One of the features in our software is automatic track splitting. If you are listening to an Internet music station that has pauses between each song, Replay Radio will actually create individual mp3 files based on the file detection between each song. Then you copy it to your iPod and have commercial-free radio wherever you want. If you don’t want to listen to a particular song, you can easily skip to the next track.

Q: Let’s talk about the types of shows you have in the Replay Radio database.

Dettering: Most of the commercial radio stations. A lot of major markets have stations that are broadcast over the Web. There are a lot of news and talk stations. We started our database with a smattering of popular shows, and then people will just request us to add a show or station. Our database grows from the input our customers give us. We’re adding about 4-5 shows per day. There’s a whole International component as well. There’s no limit to how many shows we’ll eventually have in our database.

Q: You developed Replay Radio. Where did you get the idea?

Dettering: I used to have a “real” job at Excite@Home. Every day I would drive from San Francisco to Redwood City – about 45 minutes each way – and I never had anything to listen to on the radio. I often thought I wish I could record something rather than listen to commercials on the radio.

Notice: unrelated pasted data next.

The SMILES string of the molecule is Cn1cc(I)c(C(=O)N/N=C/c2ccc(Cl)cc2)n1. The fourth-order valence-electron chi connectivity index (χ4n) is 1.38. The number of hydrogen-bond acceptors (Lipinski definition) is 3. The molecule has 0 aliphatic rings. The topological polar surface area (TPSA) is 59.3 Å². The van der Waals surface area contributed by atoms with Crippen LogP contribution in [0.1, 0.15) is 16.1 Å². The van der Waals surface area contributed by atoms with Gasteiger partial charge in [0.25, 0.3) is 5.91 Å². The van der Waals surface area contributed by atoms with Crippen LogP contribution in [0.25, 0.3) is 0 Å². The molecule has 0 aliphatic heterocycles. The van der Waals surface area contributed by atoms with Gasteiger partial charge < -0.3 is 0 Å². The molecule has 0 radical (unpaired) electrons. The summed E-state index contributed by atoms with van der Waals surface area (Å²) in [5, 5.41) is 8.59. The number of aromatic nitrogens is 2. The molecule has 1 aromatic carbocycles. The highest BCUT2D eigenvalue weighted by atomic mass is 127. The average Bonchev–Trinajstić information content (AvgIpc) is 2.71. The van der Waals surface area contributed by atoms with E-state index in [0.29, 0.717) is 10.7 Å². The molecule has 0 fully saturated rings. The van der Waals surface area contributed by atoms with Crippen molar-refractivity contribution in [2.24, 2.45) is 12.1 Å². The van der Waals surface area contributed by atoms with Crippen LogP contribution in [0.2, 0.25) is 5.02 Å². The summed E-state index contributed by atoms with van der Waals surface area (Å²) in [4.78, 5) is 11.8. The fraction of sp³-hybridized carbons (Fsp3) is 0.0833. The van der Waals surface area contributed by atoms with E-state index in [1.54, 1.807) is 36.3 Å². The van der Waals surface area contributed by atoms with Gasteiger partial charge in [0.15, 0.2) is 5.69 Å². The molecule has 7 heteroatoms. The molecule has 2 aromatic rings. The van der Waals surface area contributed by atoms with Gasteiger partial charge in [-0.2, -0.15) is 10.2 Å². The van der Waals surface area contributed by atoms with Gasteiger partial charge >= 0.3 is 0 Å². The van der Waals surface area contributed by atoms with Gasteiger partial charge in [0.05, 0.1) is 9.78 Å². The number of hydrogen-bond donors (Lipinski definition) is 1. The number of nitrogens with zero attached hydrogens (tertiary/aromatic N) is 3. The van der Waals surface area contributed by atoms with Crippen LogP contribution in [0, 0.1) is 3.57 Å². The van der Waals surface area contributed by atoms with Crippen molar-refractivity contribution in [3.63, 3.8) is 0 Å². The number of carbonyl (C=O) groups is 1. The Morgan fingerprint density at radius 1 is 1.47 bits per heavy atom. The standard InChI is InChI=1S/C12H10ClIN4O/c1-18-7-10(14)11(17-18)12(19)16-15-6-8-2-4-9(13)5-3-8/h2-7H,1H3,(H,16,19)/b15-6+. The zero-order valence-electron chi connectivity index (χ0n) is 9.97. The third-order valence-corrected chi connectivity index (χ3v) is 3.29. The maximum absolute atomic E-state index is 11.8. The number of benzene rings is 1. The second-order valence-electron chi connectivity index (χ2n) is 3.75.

Q: What needs are you seeing that you plan on providing in the next version of Replay Radio?

Dettering: The really hot area now is music. I’ve been watching iPod really closely and just bought one – the first Apple product I’ve ever bought. I was really impressed – everything from the packaging, the design, the simplicity. I use it in my car and when walking the dog. We wanted to add more music-oriented stuff that appealed to music player owners. Some technology we’re developing for recording off the radio is automatically tagging the file with song information like artist, title and album.

To find out more about Replay Radio and Applian Technologies, go to or The full audio interview is available for listening anytime at

Dana Greenlee is co-host/producer of the WebTalkGuys Radio Show, a Tacoma-based nationally syndicated radio and webcast show featuring technology news and interviews.